The dilemma dividing clubs around the world

We get a bit emotional when it comes to the wood flanking our fairways. Steve Carroll and Tom Irwin tackle this divisive topic

If you want to easily upset a section of the membership, take a chainsaw to a few copse of trees and watch the disgruntled emails come flying in.

We’ve got a strong emotional attachment to these inanimate objects – the cause of so much pain for many of us during our rounds – and there are few club matters that can divide the clubhouse in a bigger way.

And yet clubs all over the country have been risking their members’ wrath by chopping down thousands of them or bringing in experts to carry out woodland management programs.

Some courses, Woodhall Spa and Moortown being notable high-profile examples, have been transformed by selective removal but clubs that go down this path do so with a hint of trepidation.

In an episode of the From the Clubhouse podcast, Tom Irwin and Steve Carroll got stuck into the divisive topic that is removing trees on a golf course…

‘Once you get past the initial jarring, the course has improved’

It’s a sensitive topic, says Tom Irwin. At my club, Alwoodley, we have taken some trees out but we have done it with permission and very gently.

The areas where they have done it have improved the course condition and the playability of the holes immeasurably and restored some angles as well.

There are countless examples of places that have done this in quite an extreme way – at Woodhall Spa they have gone through this amazing Tom Doak renovation where they discovered bunkers they thought they’d lost and found gigantic portions of fairway that had been swallowed up by trees.

Once you get past that initial scarring, and the jarring where the tree has gone, these places – and I’m talking about heathlands – have improved.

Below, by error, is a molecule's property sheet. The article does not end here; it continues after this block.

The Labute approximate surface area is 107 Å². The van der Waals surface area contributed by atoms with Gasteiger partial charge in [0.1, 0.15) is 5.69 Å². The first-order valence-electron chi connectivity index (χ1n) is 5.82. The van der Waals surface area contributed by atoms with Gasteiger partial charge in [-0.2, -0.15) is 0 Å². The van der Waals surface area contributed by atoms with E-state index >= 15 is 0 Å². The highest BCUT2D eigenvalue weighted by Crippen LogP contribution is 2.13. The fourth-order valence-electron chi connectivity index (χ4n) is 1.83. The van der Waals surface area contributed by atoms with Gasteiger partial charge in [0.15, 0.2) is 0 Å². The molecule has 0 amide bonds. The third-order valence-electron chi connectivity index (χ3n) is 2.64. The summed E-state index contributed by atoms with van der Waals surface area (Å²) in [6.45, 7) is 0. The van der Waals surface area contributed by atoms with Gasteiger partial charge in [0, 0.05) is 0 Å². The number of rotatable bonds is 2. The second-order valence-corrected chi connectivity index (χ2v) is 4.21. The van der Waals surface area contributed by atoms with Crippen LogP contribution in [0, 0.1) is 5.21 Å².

We’re trying to get heather to take, we’re trying to get finer grasses to take. We know the agronomic reasons.

The principles of a lot of these golden age architects, and certainly a lot of the modern day firms who are trying to restore golf courses, is the idea that the course is playable for the weak player and remains a challenge for the better player.

That often means firm, fast running, courses, and it means the better players losing control of their ball or time.

Trees don’t help that because they create mulch, they create meadow grass, they create softer areas. If you lose the angles that the width of these fairways gives you, in terms of big variable pin positions on massive greens, then the principles of the holes are lost.

Cutting down trees on a golf course is a shame because they are part of a good environment, animals like them, and they’re nice to look at. But they’re not always helpful.

‘They can ruin the design of the golf course’

I understand why people get emotional about trees, says Steve Carroll. They’re pretty to look at. There’s a sense of being at one with nature and if, in the past, they’d been planted with any sort of idea or strategy, I’d be less keen to take some of them out.

But it was just random committee members from days gone by saying, ‘we’ll put some trees in there’. They didn’t look after them and a few trees became too many trees.

My biggest problem is that the architect designing the course did not do that with those trees in mind. So, if they’re not planted sensibly and sensitively they ruin the design of the golf course. They rarely make it better. They make it worse.

Anyone who has been to Moortown, who has been to Woodhall Spa, or Ganton where they’re doing a lot of work to remove gorse well, I will defy them to say they’re not better for those trees being removed.

I understand the environmental argument – trees are the lungs of the world – but we could replant them elsewhere and in better spots.”

You can hear more of Tom and Steve’s thoughts on the From the Clubhouse podcast. But what do you think of the debate? Are trees a good fit for golf courses? How would you go about managing them? Let us know with a tweet.

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